If you are only waiting on one W-2 to arrive and you have the last paycheck stub of the tax year, you may be tempted to go ahead and do your taxes. If you are certain that the last pay stub has all of the correct information on it, you can use it to complete your income taxes. The information that's listed on your W-2 should all be on your last paycheck stub unless your employer has made some amendments after you got the pay stub.
Look in the “Earnings” section of your pay stub for the “Year To Date” or “YTD” column. There will be a total in that column. If you have gotten paid for regular wages and overtime wages, you will see two lines. They are listed separately, with a total under each. Use the grand total in the “Earnings” section as your income amount for the employer. The income goes on line 7 on Internal Revenue Service form 1040.
Move to the “Deductions” section to locate the amount of taxes you have paid. Locate the “Year To Date” or “YTD” column again. Get the number for the total of federal income tax withheld, which is needed for your income taxes. If you have to pay state taxes, you will also see a section for your state taxes listed. Look in the “Year To Date” or “YTD” column again to get your state income tax totals that you have paid.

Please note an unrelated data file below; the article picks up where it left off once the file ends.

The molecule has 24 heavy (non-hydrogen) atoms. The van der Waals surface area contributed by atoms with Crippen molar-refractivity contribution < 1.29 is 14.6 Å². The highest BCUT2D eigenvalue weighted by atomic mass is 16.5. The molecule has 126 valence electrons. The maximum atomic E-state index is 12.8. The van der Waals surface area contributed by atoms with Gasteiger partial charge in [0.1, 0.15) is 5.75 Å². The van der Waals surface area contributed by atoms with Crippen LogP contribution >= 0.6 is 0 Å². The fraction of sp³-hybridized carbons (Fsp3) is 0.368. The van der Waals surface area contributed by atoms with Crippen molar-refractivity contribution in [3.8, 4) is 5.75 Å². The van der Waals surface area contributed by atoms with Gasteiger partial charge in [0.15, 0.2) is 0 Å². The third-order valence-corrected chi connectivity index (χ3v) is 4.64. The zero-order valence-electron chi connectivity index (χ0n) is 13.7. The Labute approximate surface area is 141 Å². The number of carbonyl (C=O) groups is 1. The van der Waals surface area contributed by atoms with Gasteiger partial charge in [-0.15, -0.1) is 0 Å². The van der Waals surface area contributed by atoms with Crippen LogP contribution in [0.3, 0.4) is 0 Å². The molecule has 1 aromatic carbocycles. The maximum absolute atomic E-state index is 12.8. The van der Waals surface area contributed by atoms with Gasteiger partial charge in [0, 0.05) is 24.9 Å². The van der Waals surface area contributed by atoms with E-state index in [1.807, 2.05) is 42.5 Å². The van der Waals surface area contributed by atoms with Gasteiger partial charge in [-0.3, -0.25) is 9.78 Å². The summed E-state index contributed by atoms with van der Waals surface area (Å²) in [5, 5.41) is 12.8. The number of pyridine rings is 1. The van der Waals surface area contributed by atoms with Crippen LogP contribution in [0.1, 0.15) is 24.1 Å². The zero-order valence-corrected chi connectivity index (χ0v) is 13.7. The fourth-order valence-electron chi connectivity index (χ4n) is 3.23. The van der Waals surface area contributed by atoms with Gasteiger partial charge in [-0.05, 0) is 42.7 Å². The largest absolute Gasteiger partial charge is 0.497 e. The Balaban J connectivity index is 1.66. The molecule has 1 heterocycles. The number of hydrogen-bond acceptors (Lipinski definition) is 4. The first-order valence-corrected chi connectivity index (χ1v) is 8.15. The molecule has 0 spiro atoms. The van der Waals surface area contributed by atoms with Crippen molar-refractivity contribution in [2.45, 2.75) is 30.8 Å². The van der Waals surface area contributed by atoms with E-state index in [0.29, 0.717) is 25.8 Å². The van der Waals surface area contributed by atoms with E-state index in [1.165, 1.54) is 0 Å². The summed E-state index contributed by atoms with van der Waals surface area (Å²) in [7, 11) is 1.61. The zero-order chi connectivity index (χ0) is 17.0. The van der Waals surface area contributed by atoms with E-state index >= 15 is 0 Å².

See if there are any other sections listed under “Deductions” that may be applicable to your income tax return. These could be things like a paycheck deduction for a health savings account or a 401k. If you have any totals for items like these, you will need to know those for your income tax return.
Get the employer's tax ID number from the previous year's W-2. If you did not work for the employer last year, you can see if any co-workers have a W-2 with the tax ID number on it or you can get it from your employer. The tax ID number is needed if you are going to efile your taxes.
If your W-2 never arrives, you must fill out IRS Form 4852 and send it to the IRS.
If your W-2 arrives and does not match your check stub that you have used to file you taxes, you will need to filed an amended return using IRS Form 1040X.
Jamie Lisse has been writing professionally since 1997. She has published works with a number of online and print publishers. Her areas of expertise include finance and accounting, travel, entertainment, digital media and technology. She holds a Bachelor of Arts in English.